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State Street Corp., one of the investment firms leading the push for more women on corporate boards, is calling attention to the pipeline for getting them there.
Board members often come from the executive leadership of other companies, but State Street says it’s hard to tell how many women are in those roles due to a lack of disclosure. So now the $2.8 trillion asset manager is asking companies it owns for more data on women in management.
“For a number of years, us and many other investors have been focusing on increasing the number of women on boards,” said Robert Walker, managing director and head of Europe, the Middle East, and Africa on State Street’s asset stewardship team. State Street, BlackRock Inc., and other investors championing gender diversity have been motivated in part by research showing that companies with women on their boards outperform companies with all-male boards.
State Street has put pressure on more than 700 publicly traded companies with only men on their boards since it installed a Fearless Girl statue across from Wall Street’s Charging Bull last year. More than 150 of those companies have added at least one female director, and another 34 companies have pledged to do so. The firm has also voted against directors at more than 500 companies that haven’t diversified.
“I think we’ve been overly focused on the board and not recognized that you have to have a pipeline for women coming onto the board,” Walker told Bloomberg Law. He said there isn’t much transparency into how many women are in that pipeline because companies haven’t felt as much pressure to provide such data.
Statistics from the European Institute for Gender Equality show there are fewer female executives than board members in Europe, where State Street is starting its data drive. The firm plans to expand the effort into other regions eventually, as it’s done with its board diversity campaign.
Women represent about 25 percent of board members at the European Union’s 600 largest publicly listed companies, according to the institute’s data. But just 5 percent of chief executive officers and 15 percent of executives at these companies are female.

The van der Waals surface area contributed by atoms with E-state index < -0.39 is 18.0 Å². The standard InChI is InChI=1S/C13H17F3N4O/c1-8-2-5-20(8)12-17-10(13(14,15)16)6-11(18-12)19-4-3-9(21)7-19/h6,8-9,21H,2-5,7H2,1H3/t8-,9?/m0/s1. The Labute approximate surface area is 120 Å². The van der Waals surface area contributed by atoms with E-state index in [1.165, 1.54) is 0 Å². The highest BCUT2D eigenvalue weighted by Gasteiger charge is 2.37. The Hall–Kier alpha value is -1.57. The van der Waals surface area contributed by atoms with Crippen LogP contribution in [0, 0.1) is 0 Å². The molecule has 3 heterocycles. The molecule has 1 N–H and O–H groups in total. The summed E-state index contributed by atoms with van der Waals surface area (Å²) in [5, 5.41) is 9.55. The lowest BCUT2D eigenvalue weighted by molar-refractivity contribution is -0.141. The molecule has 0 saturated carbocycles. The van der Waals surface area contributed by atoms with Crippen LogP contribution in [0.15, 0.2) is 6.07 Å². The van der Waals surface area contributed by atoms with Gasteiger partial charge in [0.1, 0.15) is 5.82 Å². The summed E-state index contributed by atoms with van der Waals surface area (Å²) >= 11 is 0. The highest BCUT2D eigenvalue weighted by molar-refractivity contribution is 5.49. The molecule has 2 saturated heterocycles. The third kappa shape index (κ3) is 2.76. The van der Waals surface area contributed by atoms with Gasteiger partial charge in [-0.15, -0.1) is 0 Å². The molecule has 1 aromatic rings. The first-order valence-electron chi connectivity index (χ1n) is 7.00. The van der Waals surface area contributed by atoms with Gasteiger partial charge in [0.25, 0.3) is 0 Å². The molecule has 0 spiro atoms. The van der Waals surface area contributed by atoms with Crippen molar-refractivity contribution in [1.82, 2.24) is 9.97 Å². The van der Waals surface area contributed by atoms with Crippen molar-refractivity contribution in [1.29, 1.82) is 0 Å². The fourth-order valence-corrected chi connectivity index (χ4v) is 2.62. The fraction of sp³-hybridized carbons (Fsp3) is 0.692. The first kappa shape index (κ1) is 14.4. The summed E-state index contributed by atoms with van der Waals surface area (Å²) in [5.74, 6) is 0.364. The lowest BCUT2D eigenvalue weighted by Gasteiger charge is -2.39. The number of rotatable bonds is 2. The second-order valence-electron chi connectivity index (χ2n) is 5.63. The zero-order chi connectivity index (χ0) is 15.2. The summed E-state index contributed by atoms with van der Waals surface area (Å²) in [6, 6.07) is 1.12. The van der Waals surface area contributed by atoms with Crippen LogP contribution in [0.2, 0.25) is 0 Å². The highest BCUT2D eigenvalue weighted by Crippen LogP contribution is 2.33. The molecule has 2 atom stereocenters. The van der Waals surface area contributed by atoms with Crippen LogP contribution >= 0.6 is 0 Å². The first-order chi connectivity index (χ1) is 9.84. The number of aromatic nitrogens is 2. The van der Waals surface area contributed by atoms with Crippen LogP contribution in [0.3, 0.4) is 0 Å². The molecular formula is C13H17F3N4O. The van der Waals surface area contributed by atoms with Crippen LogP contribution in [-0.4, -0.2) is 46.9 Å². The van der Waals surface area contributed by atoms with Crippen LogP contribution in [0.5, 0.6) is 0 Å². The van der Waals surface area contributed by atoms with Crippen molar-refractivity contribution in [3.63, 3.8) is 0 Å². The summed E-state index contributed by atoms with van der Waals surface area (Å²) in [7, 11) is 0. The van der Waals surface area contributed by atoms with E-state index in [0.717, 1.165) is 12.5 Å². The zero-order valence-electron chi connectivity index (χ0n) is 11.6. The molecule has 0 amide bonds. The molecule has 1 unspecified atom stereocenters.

“One reason it’s easier to diversify boards is they’re small in size,” said Deborah DeHaas, vice chairman and national managing partner of consultant Deloitte LLP’s center for board effectiveness. Boards usually have about 10 members, so adding a few new directors can have a big impact.
It also takes longer to hire and promote women into corporate leadership, DeHaas said.
Bringing more women into the boardroom might help companies increase the number of women in executive ranks over time, research by Catalyst Inc. suggests. The nonprofit group dedicated to advancing women in leadership has found that the more women a company has on its board, the more women it will have as corporate officers five years later.
Catalyst says the two might be related because companies where more board seats belong to women have more inclusive workplace cultures, policies, and programs. It could also be because female directors serve as role models and as an antidote to gender stereotypes.
The analysis showed that having female board members increased women’s representation in corporate roles responsible for profit and loss, like manufacturing, rose even more so than their representation in other areas such as human resources.
“I think that’s another critical piece,” said Brande Stellings, who leads Catalyst’s consulting services and its program for mentoring female director candidates. “Not only how many women are in senior management,” but what roles they’re in, she said.
Efforts to add women to boards may also be having an unintended effect of taking some women away from management.
Research by Deloitte shows countries such as Norway, France, and Germany have boosted the number of women in boardrooms by setting gender diversity quotas for companies. Norway, the first in the world to enact such a quota, now has more women in its boardrooms than any other country in Europe.
But a female director at a large European company told State Street’s Walker that quotas are encouraging some women to leave their senior management roles and become “professional directors.”
“She felt that was an unintended consequence of these quotas, that you’ve drained the number of women from management because they’ve left these positions to become directors,” he told Bloomberg Law.
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